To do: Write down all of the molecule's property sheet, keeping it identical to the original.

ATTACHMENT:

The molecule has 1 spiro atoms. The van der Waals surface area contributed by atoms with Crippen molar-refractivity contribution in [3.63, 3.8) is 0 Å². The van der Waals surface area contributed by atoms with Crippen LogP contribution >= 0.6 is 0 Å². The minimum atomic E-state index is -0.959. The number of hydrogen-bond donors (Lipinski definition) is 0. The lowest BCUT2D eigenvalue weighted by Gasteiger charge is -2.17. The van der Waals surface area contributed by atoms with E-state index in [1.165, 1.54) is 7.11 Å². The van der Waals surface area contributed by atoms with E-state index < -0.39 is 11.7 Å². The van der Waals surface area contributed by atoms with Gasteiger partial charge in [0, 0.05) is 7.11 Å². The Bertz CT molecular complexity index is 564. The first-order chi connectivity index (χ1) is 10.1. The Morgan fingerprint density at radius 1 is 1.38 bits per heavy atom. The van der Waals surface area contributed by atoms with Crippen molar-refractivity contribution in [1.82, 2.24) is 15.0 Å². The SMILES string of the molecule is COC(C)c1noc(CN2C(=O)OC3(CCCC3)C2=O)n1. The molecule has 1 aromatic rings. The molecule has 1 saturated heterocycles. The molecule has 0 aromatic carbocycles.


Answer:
The molecule has 1 spiro atoms. The van der Waals surface area contributed by atoms with Crippen molar-refractivity contribution in [3.63, 3.8) is 0 Å². The van der Waals surface area contributed by atoms with Crippen LogP contribution >= 0.6 is 0 Å². The minimum atomic E-state index is -0.959. The number of hydrogen-bond donors (Lipinski definition) is 0. The lowest BCUT2D eigenvalue weighted by Gasteiger charge is -2.17. The van der Waals surface area contributed by atoms with E-state index in [1.165, 1.54) is 7.11 Å². The van der Waals surface area contributed by atoms with E-state index < -0.39 is 11.7 Å². The van der Waals surface area contributed by atoms with Gasteiger partial charge in [0, 0.05) is 7.11 Å². The Bertz CT molecular complexity index is 564. The first-order chi connectivity index (χ1) is 10.1. The Morgan fingerprint density at radius 1 is 1.38 bits per heavy atom. The van der Waals surface area contributed by atoms with Crippen molar-refractivity contribution in [1.82, 2.24) is 15.0 Å². The SMILES string of the molecule is COC(C)c1noc(CN2C(=O)OC3(CCCC3)C2=O)n1. The molecule has 1 aromatic rings. The molecule has 1 saturated heterocycles. The molecule has 0 aromatic carbocycles.